Trumpology: A Master Class

Roundup
tags: election 2016, Trump



Susan Glasser is editor of Politico. Michael Kruse is a senior staff writer for Politico.



The personality that looms largest over the 2016 campaign did not emerge on the political scene as an unknown. In fact, Donald Trump might be one of the most deeply studied presidential candidates ever. Beginning in the early 1990s, as the real estate mogul dealt with corporate calamities, and until last year, when he descended the escalator at Trump Tower to announce his candidacy, a half-dozen serious biographies have been written about a man who has imprinted himself on American culture in towering gold letters. But those biographies—which dig into Trump’s family history, his early business successes and later financial disasters, his tabloid sex scandals and the television showmanship that saved him—had largely receded into the depths of Amazon’s bestseller list. Now those books—which have not always been to Trump’s liking; he sued one of the authors unsuccessfully for libel—have become precious source material for those eager to explain Trump’s surge toward the GOP nomination.

Want to know where Trump inherited his entrepreneurial bent? Gwenda Blair traces it to his grandfather, who ran a series of restaurants in the Klondike that featured some of the best food in town, as well as private areas where “sporting ladies” could “entertain” miners. Who was really doing the deals that made Trump famous? Wayne Barrett will tell you the only signature that really mattered on a contract belonged to Trump’s father, Fred. What broke up Trump’s first marriage? Harry Hurt III writes that Ivana “confided to female friends that Donald had difficulty achieving and maintaining an erection.” How did a man who came perilously close to personal financial ruin sell himself as a master dealmaker? By exaggerating everything, including his net worth, which Timothy O’Brien revealed was far less than advertised. And if you wonder what now drives Trump’s pursuit of the White House, Michael D’Antonio has argued it’s the same deep neediness he felt as a child and that has fueled every business deal and attention-chasing stunt since then.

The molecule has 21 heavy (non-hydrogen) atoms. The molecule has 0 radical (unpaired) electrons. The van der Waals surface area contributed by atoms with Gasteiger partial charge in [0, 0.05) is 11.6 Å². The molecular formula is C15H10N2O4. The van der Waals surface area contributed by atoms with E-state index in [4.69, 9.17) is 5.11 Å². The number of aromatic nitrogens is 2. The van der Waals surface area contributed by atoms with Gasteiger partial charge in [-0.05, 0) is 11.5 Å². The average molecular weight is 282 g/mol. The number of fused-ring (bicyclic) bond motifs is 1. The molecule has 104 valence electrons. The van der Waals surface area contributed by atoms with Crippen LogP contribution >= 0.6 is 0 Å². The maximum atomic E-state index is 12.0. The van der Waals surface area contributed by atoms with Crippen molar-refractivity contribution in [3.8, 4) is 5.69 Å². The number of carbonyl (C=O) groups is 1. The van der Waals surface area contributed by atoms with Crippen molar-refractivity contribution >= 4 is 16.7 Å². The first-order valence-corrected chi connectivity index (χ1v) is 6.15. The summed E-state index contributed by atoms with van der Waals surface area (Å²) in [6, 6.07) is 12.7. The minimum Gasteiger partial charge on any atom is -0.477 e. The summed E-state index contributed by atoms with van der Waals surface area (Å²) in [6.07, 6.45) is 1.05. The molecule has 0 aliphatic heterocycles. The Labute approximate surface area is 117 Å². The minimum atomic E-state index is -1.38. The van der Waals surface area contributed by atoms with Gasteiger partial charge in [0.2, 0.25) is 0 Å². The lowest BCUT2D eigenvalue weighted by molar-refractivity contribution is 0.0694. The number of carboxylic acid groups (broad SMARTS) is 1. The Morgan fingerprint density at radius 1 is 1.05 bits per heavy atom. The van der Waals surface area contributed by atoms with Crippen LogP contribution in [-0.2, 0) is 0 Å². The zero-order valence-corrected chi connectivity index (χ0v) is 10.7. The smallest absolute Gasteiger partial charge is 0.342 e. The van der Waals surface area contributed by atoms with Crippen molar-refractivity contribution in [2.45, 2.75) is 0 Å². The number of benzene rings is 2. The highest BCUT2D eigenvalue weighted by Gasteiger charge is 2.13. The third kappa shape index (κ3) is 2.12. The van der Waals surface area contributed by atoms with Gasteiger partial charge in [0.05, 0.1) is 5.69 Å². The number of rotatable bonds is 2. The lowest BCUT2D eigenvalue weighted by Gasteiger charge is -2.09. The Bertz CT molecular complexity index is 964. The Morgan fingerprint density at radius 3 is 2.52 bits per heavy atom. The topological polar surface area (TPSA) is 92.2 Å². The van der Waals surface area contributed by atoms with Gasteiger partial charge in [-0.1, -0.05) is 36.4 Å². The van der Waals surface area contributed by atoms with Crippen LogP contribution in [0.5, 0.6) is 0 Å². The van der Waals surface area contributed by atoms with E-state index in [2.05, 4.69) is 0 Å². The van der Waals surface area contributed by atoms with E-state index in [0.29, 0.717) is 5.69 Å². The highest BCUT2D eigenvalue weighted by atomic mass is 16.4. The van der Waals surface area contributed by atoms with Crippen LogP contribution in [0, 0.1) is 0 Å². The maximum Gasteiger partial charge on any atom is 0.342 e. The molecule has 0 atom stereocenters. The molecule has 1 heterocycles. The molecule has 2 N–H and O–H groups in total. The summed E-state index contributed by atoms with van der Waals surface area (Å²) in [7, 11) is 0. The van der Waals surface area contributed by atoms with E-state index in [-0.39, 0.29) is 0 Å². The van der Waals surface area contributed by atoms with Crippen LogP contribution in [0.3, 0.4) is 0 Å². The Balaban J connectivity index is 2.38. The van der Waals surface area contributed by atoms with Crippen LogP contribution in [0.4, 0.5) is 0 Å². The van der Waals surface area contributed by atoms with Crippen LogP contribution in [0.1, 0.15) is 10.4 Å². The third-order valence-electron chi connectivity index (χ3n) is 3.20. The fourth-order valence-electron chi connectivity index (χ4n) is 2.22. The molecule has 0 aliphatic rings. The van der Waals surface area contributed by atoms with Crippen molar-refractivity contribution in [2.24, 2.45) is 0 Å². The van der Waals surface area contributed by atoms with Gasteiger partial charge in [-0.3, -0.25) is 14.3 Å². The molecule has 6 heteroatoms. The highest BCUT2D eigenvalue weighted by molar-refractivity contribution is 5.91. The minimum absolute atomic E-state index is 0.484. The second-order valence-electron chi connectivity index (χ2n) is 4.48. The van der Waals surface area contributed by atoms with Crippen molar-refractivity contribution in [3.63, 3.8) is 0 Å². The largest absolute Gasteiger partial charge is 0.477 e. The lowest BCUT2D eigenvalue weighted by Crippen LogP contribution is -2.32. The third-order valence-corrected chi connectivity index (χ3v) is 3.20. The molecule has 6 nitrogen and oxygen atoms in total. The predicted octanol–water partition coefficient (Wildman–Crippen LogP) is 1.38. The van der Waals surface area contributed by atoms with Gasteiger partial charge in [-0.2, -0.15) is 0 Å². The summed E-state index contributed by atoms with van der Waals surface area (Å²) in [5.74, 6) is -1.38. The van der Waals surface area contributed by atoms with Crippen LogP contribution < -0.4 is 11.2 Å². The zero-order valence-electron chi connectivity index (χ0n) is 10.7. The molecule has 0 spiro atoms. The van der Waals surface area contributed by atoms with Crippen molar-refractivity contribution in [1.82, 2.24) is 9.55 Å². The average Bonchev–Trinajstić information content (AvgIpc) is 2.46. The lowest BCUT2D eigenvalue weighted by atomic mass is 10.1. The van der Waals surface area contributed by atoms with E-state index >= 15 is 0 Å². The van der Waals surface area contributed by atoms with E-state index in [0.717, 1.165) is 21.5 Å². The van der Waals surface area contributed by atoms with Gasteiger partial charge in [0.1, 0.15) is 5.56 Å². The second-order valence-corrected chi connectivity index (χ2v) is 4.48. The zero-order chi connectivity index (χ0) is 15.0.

In early March, Politico Magazine convened these five Trumpologists: Barrett, a longtime Village Voice reporter; Blair, a bestselling author; Pulitzer Prize-winning journalist D’Antonio; Hurt, an author and videographer; and O’Brien, a writer and editor at Bloomberg. They gathered, together for the first time, for a discussion at Trump Grill, a restaurant in the atrium of Trump Tower in Midtown Manhattan—where Trump lives and his company is based. Moderated by Politico Editor Susan Glasser and senior writer Michael Kruse and presented in edited form below, the conversation ranged from the emotional wounds that drive Trump to the roots of his demagoguery to his alleged ties to the mob. The rest of the media might still be struggling to explain Trump’s political rise, but these five writers saw his ambition—and ego—from the very early days. Here’s how Trump the candidate came to be.

Michael Kruse: I’d like to start talking about Donald by talking about Fred Sr. and going back to the very beginning, to Jamaica Estates [the Queens neighborhood where Donald grew up]. What do people need to know? What should we know about Donald because of his father, because of that relationship?

Harry Hurt III: I ran into Fred at Coney Island, with his secretary-mistress, one day, and he usually went to a place called Gargiulo’s down in that area. But that was closed that day, and so I was with my researcher and we tailed them over to the original Nathan’s hot dog stand. Donald was flying somewhere at the time, and we overheard Fred wipe some mustard off his lip, like this here, and he said, “I hope his plane crashes.” And I looked at my researcher, and I said, “Did you hear what I just heard?” He said, “Yes, I did.” I said, “Well, that’s my man. That’s Fred. The apple don’t fall far from the tree.” ...




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